Dei'ah veDibur - Information & Insight

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19 Iyar 5760 - May 24, 2000 | Mordecai Plaut, director Published Weekly








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How Jews Purchased Land in Abu-Dis

by B. Kahn

The lands on which the Jerusalem Municipality intends to build the Jewish neighborhood of Abu-Dis -- with the massive backing of the rightists -- were acquired seventy years ago by 210 Yerushalmi Jews who purchased 598 dunams of land through the Jerusalem Neighbors Association. (A dunam is 1,000 square meters or about 10,000 square feet.)

The purpose of this association, which functioned during the years 5680-90 (1920-30), was to acquire a large parcel of land outside the walls of the Old City of Jerusalem on which to found a neighborhood with a high standard of living. Each family was to have a large plot of land. A memorandum sent by members of the association in 5688 (1928) reads: "It is four years since the Neighbors Federation in Jerusalem has been handling the establishment of a large neighborhood in the eastern part of the city, near the village of Abu-Dis on the way to Jericho, four kilometers from the central post office. 210 members of the Association -- who are of Ashkenazi, Sephardic, Persian and Yemenite origin -- live there on an area of 600 dunams. They differ in their ways of life: some are from the old yishuv, others from the new. They include teachers, clerks, laborers and tradesmen."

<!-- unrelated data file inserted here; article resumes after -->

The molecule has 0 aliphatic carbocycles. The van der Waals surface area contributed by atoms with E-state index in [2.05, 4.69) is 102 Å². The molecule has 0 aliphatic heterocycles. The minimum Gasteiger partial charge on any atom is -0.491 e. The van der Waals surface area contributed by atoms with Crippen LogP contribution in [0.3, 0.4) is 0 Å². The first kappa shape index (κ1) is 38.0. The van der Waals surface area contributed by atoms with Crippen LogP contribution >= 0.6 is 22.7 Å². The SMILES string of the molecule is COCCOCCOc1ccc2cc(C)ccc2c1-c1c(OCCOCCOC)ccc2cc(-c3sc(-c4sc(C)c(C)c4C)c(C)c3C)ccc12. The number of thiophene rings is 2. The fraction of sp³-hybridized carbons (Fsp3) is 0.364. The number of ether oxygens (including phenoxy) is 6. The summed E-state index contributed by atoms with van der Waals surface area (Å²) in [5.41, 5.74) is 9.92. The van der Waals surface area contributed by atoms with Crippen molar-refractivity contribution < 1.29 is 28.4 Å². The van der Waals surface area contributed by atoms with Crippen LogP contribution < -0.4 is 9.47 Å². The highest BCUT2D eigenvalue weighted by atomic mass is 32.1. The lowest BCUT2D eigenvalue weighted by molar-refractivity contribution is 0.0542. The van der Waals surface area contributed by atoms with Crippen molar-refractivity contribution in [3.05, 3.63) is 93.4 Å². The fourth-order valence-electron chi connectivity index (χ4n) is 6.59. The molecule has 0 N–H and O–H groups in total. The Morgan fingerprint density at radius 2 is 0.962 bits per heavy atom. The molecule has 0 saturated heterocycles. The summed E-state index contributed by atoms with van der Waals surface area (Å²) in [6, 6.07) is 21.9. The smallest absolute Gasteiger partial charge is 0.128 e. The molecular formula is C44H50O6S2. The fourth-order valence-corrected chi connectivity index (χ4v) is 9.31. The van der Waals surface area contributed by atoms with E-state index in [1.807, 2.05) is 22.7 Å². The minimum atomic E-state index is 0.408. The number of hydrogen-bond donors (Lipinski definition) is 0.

Donors throughout the world were asked to contribute towards purchase of the land. "We hope that you value our efforts and attempts to fill the needs of the Jews of Jerusalem and the importance of creating a Jewish setting in the eastern part of the city, where no claim has been made until now, since the Jewish settlement has tended to be more in the western part of the city."

Although the lands were acquired seventy years ago, they were not built on at the time. Various Arab brokers tried to lay claim to the site and to purchase land in the area in order to prevent the Jews from occupying it. That was the situation until 5708 (1948). Arab rioting also made people unwilling to live in that area.

After the 1948 war the lands came under Jordanian rule and were administered by the Jordanian Commissioner of Enemy Assets. After the Six Day War, the State-appointed General Custodian administered the land and succeeded in locating some of the landowners and their heirs.

Most of the Abu-Dis village was recently transformed into Area B, which is in under civil control of the Palestinian Authority, and not any more in Israel's possession. The Jerusalem Municipality, whose border abuts Abu-Dis, controls part of the area; the Palestinians the remainder. Area residents (Arabs) fear the transfer of the village to Palestinian hands, noting, "It will prevent easy travel to Jerusalem." Right now, most of them work in Jerusalem, and it will be more difficult for them if control changes.

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